[LINK] FW: NextG Wireless Stays Up As NBN Fibre Broadband Crashes
tomk at unwired.com.au
Fri Feb 4 13:58:39 AEDT 2011
> -----Original Message-----
> From: Tom Koltai [mailto:tomk at unwired.com.au]
> Sent: Friday, 4 February 2011 12:37 PM
> To: 'Richard Chirgwin'; 'link at mailman.anu.edu.au'
> Subject: RE: [LINK] NextG Wireless Stays Up As NBN Fibre
> Broadband Crashes
> > -----Original Message-----
> > From: link-bounces at mailman.anu.edu.au
> > [mailto:link-bounces at mailman.anu.edu.au] On Behalf Of
> Richard Chirgwin
> > Sent: Friday, 4 February 2011 11:30 AM
> > To: link at mailman.anu.edu.au
> > Subject: Re: [LINK] NextG Wireless Stays Up As NBN Fibre
> > Broadband Crashes
> > On 4/02/11 11:16 AM, Marghanita da Cruz wrote:
> > > Richard Chirgwin wrote:
> > >> It seems to me that the purpose of a trial deployment is
> to obtain
> > >> information. In that sense, the Townsville experience will be a
> > >> success: NBN Co will learn about the extent of damage a
> > cyclone will
> > >> cause to an overhead fibre.
> > >>
> > >
> > > I agree.
> > >
> > >> The Smarthouse story, in my view, conflates TV broadcasting and
> > >> NextG. I would imagine that the TV broadcasters were using the
> > >> satellite dishes that you'll see on any and every outside
> > broadcast
> > >> van - not NextG.
> > >>
> I think Richard hit the nail squarly. Investigation would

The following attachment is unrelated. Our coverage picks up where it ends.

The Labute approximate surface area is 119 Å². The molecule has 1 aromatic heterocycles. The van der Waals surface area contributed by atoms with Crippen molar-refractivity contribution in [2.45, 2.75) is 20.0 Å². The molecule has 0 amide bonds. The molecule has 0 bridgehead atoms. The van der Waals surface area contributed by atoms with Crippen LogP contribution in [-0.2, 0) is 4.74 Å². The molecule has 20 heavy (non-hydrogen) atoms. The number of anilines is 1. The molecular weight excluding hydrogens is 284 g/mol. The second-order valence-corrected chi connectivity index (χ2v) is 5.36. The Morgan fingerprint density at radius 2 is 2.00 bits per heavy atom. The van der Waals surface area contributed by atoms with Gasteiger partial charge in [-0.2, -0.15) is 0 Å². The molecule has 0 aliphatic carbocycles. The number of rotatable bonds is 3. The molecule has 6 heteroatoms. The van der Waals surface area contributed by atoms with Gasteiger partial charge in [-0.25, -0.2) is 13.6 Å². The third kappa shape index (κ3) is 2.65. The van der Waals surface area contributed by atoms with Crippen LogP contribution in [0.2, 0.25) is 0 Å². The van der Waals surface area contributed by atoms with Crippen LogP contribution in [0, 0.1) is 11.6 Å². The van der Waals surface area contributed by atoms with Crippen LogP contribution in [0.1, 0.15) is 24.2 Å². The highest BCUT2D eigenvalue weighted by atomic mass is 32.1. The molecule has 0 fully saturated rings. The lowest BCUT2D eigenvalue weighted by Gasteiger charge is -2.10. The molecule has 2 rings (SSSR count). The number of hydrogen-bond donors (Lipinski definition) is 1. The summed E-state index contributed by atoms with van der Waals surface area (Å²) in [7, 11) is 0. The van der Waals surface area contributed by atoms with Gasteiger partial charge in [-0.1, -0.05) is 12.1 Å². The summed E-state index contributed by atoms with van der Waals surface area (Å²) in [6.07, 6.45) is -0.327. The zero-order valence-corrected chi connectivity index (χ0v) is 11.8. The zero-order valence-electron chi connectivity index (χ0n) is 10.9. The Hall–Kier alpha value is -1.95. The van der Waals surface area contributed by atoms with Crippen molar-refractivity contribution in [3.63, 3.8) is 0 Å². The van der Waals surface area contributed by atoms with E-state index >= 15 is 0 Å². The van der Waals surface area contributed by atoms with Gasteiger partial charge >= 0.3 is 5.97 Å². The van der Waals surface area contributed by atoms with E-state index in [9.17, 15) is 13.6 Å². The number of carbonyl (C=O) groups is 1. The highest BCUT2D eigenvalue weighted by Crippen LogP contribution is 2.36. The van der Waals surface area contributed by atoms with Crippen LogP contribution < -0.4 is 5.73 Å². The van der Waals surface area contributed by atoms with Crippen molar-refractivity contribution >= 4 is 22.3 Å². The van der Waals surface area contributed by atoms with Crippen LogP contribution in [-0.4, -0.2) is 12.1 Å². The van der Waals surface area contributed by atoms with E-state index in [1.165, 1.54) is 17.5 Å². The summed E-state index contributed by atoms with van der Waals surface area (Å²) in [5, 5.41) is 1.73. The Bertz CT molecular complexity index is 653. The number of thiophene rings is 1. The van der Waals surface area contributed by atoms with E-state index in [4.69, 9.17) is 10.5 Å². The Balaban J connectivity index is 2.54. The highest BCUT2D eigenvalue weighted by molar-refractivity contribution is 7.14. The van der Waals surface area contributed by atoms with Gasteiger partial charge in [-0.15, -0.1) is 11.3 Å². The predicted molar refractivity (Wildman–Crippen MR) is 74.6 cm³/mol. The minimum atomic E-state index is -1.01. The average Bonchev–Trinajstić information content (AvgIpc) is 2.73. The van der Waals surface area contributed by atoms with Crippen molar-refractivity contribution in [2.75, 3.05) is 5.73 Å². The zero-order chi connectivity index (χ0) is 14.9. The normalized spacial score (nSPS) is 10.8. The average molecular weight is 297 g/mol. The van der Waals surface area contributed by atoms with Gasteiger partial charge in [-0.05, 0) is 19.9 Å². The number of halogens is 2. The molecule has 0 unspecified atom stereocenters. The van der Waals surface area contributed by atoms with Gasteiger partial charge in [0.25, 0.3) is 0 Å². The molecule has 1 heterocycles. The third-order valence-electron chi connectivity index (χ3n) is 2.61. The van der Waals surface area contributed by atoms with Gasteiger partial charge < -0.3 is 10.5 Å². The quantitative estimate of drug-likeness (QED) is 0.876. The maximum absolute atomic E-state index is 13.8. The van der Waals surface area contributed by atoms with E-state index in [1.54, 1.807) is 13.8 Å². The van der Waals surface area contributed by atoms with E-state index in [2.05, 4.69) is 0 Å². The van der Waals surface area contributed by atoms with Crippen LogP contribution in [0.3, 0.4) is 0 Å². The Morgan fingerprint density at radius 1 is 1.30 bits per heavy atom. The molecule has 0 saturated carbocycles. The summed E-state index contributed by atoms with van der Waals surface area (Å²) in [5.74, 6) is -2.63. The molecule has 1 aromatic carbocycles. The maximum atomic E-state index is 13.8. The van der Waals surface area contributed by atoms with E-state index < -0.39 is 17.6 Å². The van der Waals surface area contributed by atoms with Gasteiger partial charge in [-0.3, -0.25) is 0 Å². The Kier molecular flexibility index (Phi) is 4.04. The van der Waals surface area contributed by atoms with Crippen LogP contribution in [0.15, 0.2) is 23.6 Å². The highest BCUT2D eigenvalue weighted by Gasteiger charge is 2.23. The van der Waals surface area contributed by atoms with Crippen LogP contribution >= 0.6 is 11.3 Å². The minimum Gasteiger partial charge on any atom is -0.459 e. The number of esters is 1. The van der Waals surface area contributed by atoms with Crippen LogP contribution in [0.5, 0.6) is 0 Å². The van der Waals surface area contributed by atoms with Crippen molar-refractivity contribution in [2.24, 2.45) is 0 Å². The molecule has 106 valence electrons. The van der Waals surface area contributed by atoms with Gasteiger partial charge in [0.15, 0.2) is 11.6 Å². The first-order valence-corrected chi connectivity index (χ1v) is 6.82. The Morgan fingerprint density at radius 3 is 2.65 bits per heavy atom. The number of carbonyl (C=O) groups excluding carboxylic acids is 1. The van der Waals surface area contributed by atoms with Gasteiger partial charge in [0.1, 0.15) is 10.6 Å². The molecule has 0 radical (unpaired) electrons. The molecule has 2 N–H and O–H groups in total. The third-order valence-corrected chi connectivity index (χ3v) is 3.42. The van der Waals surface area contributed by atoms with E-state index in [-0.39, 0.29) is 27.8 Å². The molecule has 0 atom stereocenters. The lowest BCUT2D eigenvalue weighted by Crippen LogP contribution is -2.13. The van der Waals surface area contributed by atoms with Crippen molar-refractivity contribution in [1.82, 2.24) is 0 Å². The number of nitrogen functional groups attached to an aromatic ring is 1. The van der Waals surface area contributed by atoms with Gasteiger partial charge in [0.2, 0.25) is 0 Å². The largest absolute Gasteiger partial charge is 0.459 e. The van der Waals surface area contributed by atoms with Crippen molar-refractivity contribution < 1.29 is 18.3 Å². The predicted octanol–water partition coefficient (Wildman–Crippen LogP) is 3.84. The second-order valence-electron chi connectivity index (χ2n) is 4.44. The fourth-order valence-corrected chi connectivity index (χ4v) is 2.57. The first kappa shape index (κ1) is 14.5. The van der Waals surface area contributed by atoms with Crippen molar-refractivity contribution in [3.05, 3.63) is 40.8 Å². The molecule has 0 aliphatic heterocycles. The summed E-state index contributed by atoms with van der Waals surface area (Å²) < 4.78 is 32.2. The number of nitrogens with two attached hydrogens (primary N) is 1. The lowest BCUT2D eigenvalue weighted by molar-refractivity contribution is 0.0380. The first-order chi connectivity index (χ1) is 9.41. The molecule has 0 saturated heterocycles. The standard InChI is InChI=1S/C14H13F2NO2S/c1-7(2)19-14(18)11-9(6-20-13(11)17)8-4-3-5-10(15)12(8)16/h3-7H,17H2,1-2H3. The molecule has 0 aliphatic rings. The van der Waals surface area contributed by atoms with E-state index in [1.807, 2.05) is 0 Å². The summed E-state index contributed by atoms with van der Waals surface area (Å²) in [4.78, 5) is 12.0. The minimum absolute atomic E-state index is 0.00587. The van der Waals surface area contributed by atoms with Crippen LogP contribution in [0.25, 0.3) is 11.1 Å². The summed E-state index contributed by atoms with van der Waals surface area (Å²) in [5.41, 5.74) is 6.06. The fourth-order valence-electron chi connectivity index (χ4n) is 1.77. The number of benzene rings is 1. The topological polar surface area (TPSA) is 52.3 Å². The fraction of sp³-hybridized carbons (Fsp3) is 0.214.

> doubtless show that the ABC uplinks at 14.5 Ghz to D3,
> downlinks at 12.75 GHz at either Belrose or Oxford Falls in
> Sydney and then delivers via fibre to an internet exchange
> point. Optus also offer high speed dedicated ATM/Fibre
> routes, however IP is much cheaper and the ABC might not be
> using an Optus billed service. (Depends on who won the tender).
> > > report), in the lead up to the arrival of the cyclone, as "via
> > > broadband". It is worth noting, that there were digital artefacts.
> The artifacts are possibly acoustic waves reaching the
> ionosphere interfering with the uplink/downlink as can be
> expected on Ku band when the acoustic field of a cyclone is
> significant (as it would be in a cat 5 cyclone). It only
> requires 1 or 2 hz of acoustic waves to knock the electrons
> miles off their intended course.
> The effect is similar to direct broadcast Satelite Cable TV
> when heavy rain is experienced in the troposphere. The little
> electrons just can't get through in a straight line and when
> not enough of them make it, MPEG-2 spec says "Fudge by
> selecting some neighbouring pixels and copy paste..."
> If the broadcasters upgraded their antiquated MPEG-2 systems,
> sent dual streams and cached a 10 seconds spool, we would
> doubtless see zero pixelation.
> However, I also believe that pixelation is a "special effect"
> utilised by some mixers to produce the "affect" of "We are in
> a Cyclone affected area and here is the pixelation to prove
> it" mindset.
> Or am I becoming too cynical in my advancing years?
> It could be that the ABC budget is VSAT uplink only...
> <grin>. Showing pixelated versions of News articles may be
> the ABC's methodology of increasing fuinding for next year.
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